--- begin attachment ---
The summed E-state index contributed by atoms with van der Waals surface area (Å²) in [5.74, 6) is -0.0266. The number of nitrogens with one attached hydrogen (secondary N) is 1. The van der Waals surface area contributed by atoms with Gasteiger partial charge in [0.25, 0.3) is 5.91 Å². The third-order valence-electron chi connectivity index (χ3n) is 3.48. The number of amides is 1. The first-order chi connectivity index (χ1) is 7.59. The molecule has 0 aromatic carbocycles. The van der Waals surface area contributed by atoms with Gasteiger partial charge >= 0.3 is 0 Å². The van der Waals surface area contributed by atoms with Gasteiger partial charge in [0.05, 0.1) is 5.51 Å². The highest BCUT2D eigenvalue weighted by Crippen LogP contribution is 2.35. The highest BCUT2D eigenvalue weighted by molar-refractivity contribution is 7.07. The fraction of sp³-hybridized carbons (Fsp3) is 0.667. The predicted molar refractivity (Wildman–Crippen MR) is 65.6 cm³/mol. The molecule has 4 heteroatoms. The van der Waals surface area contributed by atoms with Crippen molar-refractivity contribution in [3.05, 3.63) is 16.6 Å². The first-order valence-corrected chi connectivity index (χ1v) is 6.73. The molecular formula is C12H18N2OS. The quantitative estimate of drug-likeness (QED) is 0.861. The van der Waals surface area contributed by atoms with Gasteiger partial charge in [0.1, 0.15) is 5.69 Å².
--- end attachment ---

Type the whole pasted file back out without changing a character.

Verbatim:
The summed E-state index contributed by atoms with van der Waals surface area (Å²) in [5.74, 6) is -0.0266. The number of nitrogens with one attached hydrogen (secondary N) is 1. The van der Waals surface area contributed by atoms with Gasteiger partial charge in [0.25, 0.3) is 5.91 Å². The third-order valence-electron chi connectivity index (χ3n) is 3.48. The number of amides is 1. The first-order chi connectivity index (χ1) is 7.59. The molecule has 0 aromatic carbocycles. The van der Waals surface area contributed by atoms with Gasteiger partial charge >= 0.3 is 0 Å². The van der Waals surface area contributed by atoms with Gasteiger partial charge in [0.05, 0.1) is 5.51 Å². The highest BCUT2D eigenvalue weighted by Crippen LogP contribution is 2.35. The highest BCUT2D eigenvalue weighted by molar-refractivity contribution is 7.07. The fraction of sp³-hybridized carbons (Fsp3) is 0.667. The predicted molar refractivity (Wildman–Crippen MR) is 65.6 cm³/mol. The molecule has 4 heteroatoms. The van der Waals surface area contributed by atoms with Crippen molar-refractivity contribution in [3.05, 3.63) is 16.6 Å². The first-order valence-corrected chi connectivity index (χ1v) is 6.73. The molecular formula is C12H18N2OS. The quantitative estimate of drug-likeness (QED) is 0.861. The van der Waals surface area contributed by atoms with Gasteiger partial charge in [0.1, 0.15) is 5.69 Å².